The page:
The 8 Best CB Radios
8. Midland 75-822
- noaa weather monitoring
- dual watch monitors 2 channels
- backlight turns off too quickly
|Rating||3.6 / 5.0|
7. AnyTone Smart CB Mobile
- simple push-to-talk controls
- good for local weather
- relatively narrow frequency range
|Rating||4.1 / 5.0|
6. Uniden BEARCAT 880
- noise canceling microphone
- memory scan function
- too small for big hands
|Rating||4.2 / 5.0|
5. Cobra 29LX CAMO
- built-in emergency alert receiver
- radio diagnostic test feature
- microphone feels cheap
|Rating||4.2 / 5.0|
4. Cobra 29 LTD CHR
- routes phones through radio speaker
- instant access to emergency channels
- hard to grip some knobs
|Rating||4.1 / 5.0|
3. Stryker SR-655HPC
- dimmer reduces glare
- four 70-watt transistors
- vfo or traditional band modes
|Rating||4.6 / 5.0|
2. Uniden PC78LTX
- large led screen
- guaranteed for 1 year
- instant channel 9 feature
|Rating||4.8 / 5.0|
1. AnyTone AT-5555N
- long programmable frequency range
- superior display
- 8 ohm built-in speaker
|Rating||4.9 / 5.0|
What Is A CB Radio?
A citizens band radio, or CB radio, is type of short wave radio frequency that individuals can use to communicate with each other. It has a transmission distance of 40 to 100 miles, depending on your equipment and atmospheric conditions, and can be used for business or personal communications. Users don't need any kind of license to legally transmit over any of its 40 channels. None of the CB radio channels belong to any specific station and instead are shared by all users.
At any given time, only one user, known as a station, may transmit a signal. Other stations must wait for the communication to be over before starting their own transmission. For this reason, it is common for waiting stations to broadcast the word "break" during a period of radio silence. This is to notify the people currently using the channel that others are waiting.
Despite the advent of cell phones for personal communications, there are many consumer groups that still use CB radios on a regular basis. It is common for truckers to use CB radios to communicate with other drivers to keep themselves amused during long rides or to inform others of road conditions.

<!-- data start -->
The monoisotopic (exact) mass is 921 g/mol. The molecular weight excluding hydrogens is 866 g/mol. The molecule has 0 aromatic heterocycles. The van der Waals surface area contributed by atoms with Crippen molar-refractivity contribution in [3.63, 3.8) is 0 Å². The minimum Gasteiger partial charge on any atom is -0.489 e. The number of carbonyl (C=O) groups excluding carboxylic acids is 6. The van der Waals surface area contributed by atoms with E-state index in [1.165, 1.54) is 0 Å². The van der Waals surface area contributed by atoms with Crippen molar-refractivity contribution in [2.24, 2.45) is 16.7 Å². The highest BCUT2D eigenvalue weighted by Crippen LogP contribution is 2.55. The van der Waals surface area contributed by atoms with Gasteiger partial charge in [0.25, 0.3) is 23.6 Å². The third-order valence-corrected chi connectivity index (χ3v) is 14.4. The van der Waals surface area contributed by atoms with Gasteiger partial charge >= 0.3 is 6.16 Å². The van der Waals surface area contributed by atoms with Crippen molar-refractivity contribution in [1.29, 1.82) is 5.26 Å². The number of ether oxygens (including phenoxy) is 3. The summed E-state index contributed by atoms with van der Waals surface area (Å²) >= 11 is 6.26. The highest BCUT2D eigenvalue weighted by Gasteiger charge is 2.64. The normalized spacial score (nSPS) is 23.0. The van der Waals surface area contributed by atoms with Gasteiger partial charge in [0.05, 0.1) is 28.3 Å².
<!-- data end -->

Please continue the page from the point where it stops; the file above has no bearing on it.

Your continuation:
Many contractors who need to keep in constant communications with workers on other job sites often choose to use a CB radio as opposed to a cell phone as well. There are also a large number of radio hobbyist who enjoy the traditional style and lingo of CB radio communications.
A Brief History Of The CB Radio
The CB radio service was created in the United States in 1945 as one of a number of other personal radio services that were regulated by the FCC. Initially there were two classifications of CB radios, "A" and "B". Both originally operated on the 460–470 MHz UHF band, but Class B radios were limited to a smaller frequency range.
In the late 1940's, a man by the name of Alfred J. Gross started the Citizens Radio Corporation with the intention of producing Class B handheld CB radios for general public use.
Unfortunately, at the time, these UHF radios were not affordable and it wasn't until 1958, with the inception of the Class D radio service that it began to catch on. Class D was created on the 27MHz radio frequency, which had 23 channels. This is what evolved into the popular Citizens Band as we know it today.
Initially CB radios were mostly used by small businesses, truck drivers, and radio hobbyists, but as the cost, weight, and size of the radio devices began to drop in the late 1960's, they started to become popular with the general public. CB slang started to evolve, CB clubs were formed, and the CB 10 codes came about.
How Does One Use A CB Radio?
Operating a CB radio is a simple endeavor that doesn't require any special training or know how. Getting started is as easy as buying a CB radio, mounting your antenna, and tuning into a popular channel.
Channel 19 is a good one to start with as it is most commonly used, so you should hear people talking relatively quickly. Channel 6 is usually jammed up by illegally over-powered pirate radios who broadcast for long periods. You can take some time to explore any of the 40 stations you choose though.
Once you've got yourself tuned in, you can start sending out your own communications. If there are people currently using the station, wait for a pause in the conversation and then broadcast the word "break." This will let the other users know you are waiting for your turn to transmit. Once it is your turn, begin with a radio check. This allows you to check that your transmission is being sent out loud and clear. If no one responds after a minute or two, you can re-issue another radio check.
Once someone responds, you can initiate a conversation, but take note of the other user's tone and attitude. Some operators are chatty hobbyists that can't wait to start a conversation, while others are truck drivers who are at the end of a long shift and may have no interest in talking.
Remember to always be polite and not take up too much time on a crowded channel. You should not broadcast for more than 5 minutes continuously, and then wait at least one or two minutes before starting another transmission. If you want to have a long and drawn out conversation with another user, agree to meet on another less crowded station.